The white stork is also among the birds whose flight has been thoroughly studied. It nests in a wide area, a wide strip extending from the Netherlands to the western regions of the Soviet Union, in some parts of Spain and in northern Africa. The European white stork population consists of two parts, clearly distinguished by their flight routes. Birds nesting in Western Europe fly through France, Spain, cross the Strait of Gibraltar, and further south into western Africa. Those that nest in Eastern Europe and Asia – and the vast majority of them – cross the Bosphorus and fly through Turkey and Palestine to eastern and southern Africa. This difference in flight routes is probably due to the fact that storks cannot cross vast bodies of water over which there are no ascending air currents allowing them to soar. Migratory flocks of these magnificent birds, sometimes numbering hundreds of individuals, can be lifted upward by heated air to a height at which, despite their very impressive size, they look like barely visible points from the ground.
A wedge of cranes in the sky for everyone who happens to see him is a sight more charming than a pack of storks. Since ancient times, people have observed the flight of European cranes from their nesting sites in Scandinavia, Lapland and in northern Germany to wintering sites in Spain, northern Africa, Sudan and Ethiopia. In contrast to storks, which fly only during the day, cranes rarely use ascending air currents and are less dependent on atmospheric conditions. They fly both day and night and cross the Mediterranean Sea in its widest eastern part. Their manner of rhythmically and flapping their wings in flight allows them to fly in a famous, admirable wedge, while storks travel in a shapeless flock.
Crows, rooks and jackdaws constantly wander over a considerable part of their range. Thus, in winter, many rooks leave their nesting sites in Eastern Europe, moving to France, the Federal Republic of Germany and the GDR, Belgium, Holland and the southern part of England. Gulls, ducks and starlings also migrate widely throughout Europe. Migratory species include many species of small passerine birds. Slavki, thrushes, heaters, weavers and their relatives often cover vast distances, despite their small size and fragile constitution. Their annual travels can cover all of Europe and include flights across the Mediterranean and the Sahara to tropical Africa. But, since they mix up mostly at night, spending the day at rest and feeding, their flights often go unnoticed, although they sometimes cause interference (so-called "angels") on radar screens. In general, the species that are small and relatively secretive, such as flytraps, orioles, shrikes, Slavs, fly mainly at night, while falcons, pigeons, swifts, swallows, ravens, herons, storks, geese, ducks, gulls and some grain-eating Sparrows travel, as a rule, during the day. Many birds of prey are also migrants. Buzzards from northern Europe, where they spend the winter, fly to Africa and southern Asia, whereas in England these birds are sedentary and rarely travel more than 150 kilometers. Osprey flies, inhabiting most of the territory of Europe, as well as the steppe kestrel, common bream, common cheglo and red-footed falcon, wintering in southern Africa. Osprey flight paths that winter in tropical Africa pass either through Western Europe or through the Dardanelles and Asia Minor. These birds feed almost exclusively on large fish and are not able to feed themselves in the freezing lakes and rivers of Northern and Eastern Europe in winter. The remaining predatory migratory birds feed mainly on insects. Usually they gather in large flocks – one of these flocks, numbering more than a thousand otkoyedov, seen over the island Helgoland.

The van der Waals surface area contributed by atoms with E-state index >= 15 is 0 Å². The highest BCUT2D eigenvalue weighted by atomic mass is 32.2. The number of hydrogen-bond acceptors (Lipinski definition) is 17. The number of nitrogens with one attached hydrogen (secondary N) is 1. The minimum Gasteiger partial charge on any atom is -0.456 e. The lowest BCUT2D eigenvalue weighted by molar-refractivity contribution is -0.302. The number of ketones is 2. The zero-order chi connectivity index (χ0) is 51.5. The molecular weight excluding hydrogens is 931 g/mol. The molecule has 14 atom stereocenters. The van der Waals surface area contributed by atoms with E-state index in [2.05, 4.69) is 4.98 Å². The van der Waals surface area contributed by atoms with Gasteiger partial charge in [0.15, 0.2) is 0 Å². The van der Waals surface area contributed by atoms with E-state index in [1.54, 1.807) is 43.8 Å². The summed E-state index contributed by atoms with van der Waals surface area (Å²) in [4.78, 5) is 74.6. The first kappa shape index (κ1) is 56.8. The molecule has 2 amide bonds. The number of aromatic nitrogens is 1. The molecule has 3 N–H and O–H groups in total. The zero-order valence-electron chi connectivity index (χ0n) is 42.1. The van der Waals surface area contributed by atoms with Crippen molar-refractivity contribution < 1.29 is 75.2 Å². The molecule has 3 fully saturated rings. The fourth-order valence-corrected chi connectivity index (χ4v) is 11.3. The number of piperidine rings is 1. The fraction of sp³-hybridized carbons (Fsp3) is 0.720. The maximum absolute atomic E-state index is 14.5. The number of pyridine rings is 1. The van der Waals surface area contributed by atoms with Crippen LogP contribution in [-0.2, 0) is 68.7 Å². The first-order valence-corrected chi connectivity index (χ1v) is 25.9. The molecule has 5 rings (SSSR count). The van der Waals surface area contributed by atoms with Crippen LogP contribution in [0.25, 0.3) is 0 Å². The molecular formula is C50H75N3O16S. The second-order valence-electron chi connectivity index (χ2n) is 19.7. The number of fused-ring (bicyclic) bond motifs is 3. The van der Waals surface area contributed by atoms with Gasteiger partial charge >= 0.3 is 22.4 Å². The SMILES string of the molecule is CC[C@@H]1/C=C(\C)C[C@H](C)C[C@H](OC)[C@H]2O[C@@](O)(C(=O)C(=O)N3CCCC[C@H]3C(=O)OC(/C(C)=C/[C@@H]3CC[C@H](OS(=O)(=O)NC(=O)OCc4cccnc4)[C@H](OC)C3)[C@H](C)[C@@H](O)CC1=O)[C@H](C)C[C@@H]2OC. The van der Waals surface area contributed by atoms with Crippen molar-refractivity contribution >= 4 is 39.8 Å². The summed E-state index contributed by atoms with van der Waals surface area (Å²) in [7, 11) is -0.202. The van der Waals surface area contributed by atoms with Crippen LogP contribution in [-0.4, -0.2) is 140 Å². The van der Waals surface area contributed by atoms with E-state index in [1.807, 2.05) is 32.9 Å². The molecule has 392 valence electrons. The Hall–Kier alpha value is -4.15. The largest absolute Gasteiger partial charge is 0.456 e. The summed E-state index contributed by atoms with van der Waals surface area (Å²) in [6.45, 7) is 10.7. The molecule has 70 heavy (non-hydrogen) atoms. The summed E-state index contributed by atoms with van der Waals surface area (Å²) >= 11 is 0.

Among birds, eagles, vultures and other large predators look most impressive, and their migrations attract particular attention of ornithologists. Falcons are strong birds capable of rapid flight. The wings have a pointed shape, and the tail is relatively short. Representatives of some species lead a solitary lifestyle, while small cobers form large concentrations not only during flights, but also in nesting sites.
In the fall, they fly from Central Europe to South Africa, where birds such as, for example, the steppe kestrel, join together to search for food – flocks of winged termites. Larger falcons, such as the Mediterranean falcon, mainly prey on small rodents and songbirds. Small songbirds crossing the Sahara during flights are targeted by birds of prey, which increases the risk of them traveling through the desert. This does not mean that all migratory birds necessarily undertake long journeys. For example, some desert species, such as the ordinary runner and desert lark, which in early spring hatch chicks in the northern Sahara, move to the north with the onset of summer, since in the summer in the places of their nesting places it becomes too hot and dry. However, they fly no further than the coasts of Morocco or Tunisia. During the nesting period, birds move only within the territory immediately adjacent to their nest, whereas in winter they migrate from one place to another or scatter over a wide area. So, for example, ordinary seagulls, unlike silvery in winter, are settled on large spaces. Among other seabirds that are widely settled in winter, mention may be made of the fine-billed kayru and northern gannetwhales.